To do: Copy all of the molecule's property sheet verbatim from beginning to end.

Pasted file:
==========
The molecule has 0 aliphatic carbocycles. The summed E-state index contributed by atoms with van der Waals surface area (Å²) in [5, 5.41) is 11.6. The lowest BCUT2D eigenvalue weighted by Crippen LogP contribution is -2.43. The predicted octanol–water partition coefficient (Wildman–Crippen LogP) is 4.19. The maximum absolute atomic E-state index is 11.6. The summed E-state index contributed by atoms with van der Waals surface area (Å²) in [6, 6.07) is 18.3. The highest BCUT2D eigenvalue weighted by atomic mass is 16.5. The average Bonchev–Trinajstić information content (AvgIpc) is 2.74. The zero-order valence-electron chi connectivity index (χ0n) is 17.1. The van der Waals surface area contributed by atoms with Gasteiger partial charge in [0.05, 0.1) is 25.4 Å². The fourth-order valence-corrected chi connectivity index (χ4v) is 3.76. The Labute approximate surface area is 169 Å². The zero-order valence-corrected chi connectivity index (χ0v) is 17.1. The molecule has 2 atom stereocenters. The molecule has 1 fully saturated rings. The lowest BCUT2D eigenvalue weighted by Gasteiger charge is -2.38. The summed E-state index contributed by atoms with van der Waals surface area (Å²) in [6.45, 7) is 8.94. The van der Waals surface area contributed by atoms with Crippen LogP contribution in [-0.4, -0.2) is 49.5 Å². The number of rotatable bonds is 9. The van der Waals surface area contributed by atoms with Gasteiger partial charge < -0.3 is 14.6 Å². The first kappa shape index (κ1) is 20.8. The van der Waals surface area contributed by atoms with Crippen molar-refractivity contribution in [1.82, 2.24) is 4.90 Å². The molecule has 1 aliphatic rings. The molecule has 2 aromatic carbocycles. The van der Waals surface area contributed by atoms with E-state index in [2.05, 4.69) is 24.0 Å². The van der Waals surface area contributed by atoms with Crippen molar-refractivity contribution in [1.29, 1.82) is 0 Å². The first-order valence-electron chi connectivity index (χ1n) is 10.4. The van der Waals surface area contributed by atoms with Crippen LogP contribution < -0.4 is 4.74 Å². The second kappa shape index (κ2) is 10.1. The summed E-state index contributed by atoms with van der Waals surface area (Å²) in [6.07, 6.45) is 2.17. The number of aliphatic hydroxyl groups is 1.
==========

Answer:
The molecule has 0 aliphatic carbocycles. The summed E-state index contributed by atoms with van der Waals surface area (Å²) in [5, 5.41) is 11.6. The lowest BCUT2D eigenvalue weighted by Crippen LogP contribution is -2.43. The predicted octanol–water partition coefficient (Wildman–Crippen LogP) is 4.19. The maximum absolute atomic E-state index is 11.6. The summed E-state index contributed by atoms with van der Waals surface area (Å²) in [6, 6.07) is 18.3. The highest BCUT2D eigenvalue weighted by atomic mass is 16.5. The average Bonchev–Trinajstić information content (AvgIpc) is 2.74. The zero-order valence-electron chi connectivity index (χ0n) is 17.1. The van der Waals surface area contributed by atoms with Gasteiger partial charge in [0.05, 0.1) is 25.4 Å². The fourth-order valence-corrected chi connectivity index (χ4v) is 3.76. The Labute approximate surface area is 169 Å². The zero-order valence-corrected chi connectivity index (χ0v) is 17.1. The molecule has 2 atom stereocenters. The molecule has 1 fully saturated rings. The lowest BCUT2D eigenvalue weighted by Gasteiger charge is -2.38. The summed E-state index contributed by atoms with van der Waals surface area (Å²) in [6.45, 7) is 8.94. The van der Waals surface area contributed by atoms with Crippen LogP contribution in [-0.4, -0.2) is 49.5 Å². The number of rotatable bonds is 9. The van der Waals surface area contributed by atoms with Gasteiger partial charge < -0.3 is 14.6 Å². The first kappa shape index (κ1) is 20.8. The van der Waals surface area contributed by atoms with Crippen molar-refractivity contribution in [1.82, 2.24) is 4.90 Å². The molecule has 1 aliphatic rings. The molecule has 2 aromatic carbocycles. The van der Waals surface area contributed by atoms with E-state index in [2.05, 4.69) is 24.0 Å². The van der Waals surface area contributed by atoms with Crippen molar-refractivity contribution in [1.29, 1.82) is 0 Å². The first-order valence-electron chi connectivity index (χ1n) is 10.4. The van der Waals surface area contributed by atoms with Crippen LogP contribution < -0.4 is 4.74 Å². The second kappa shape index (κ2) is 10.1. The summed E-state index contributed by atoms with van der Waals surface area (Å²) in [6.07, 6.45) is 2.17. The number of aliphatic hydroxyl groups is 1.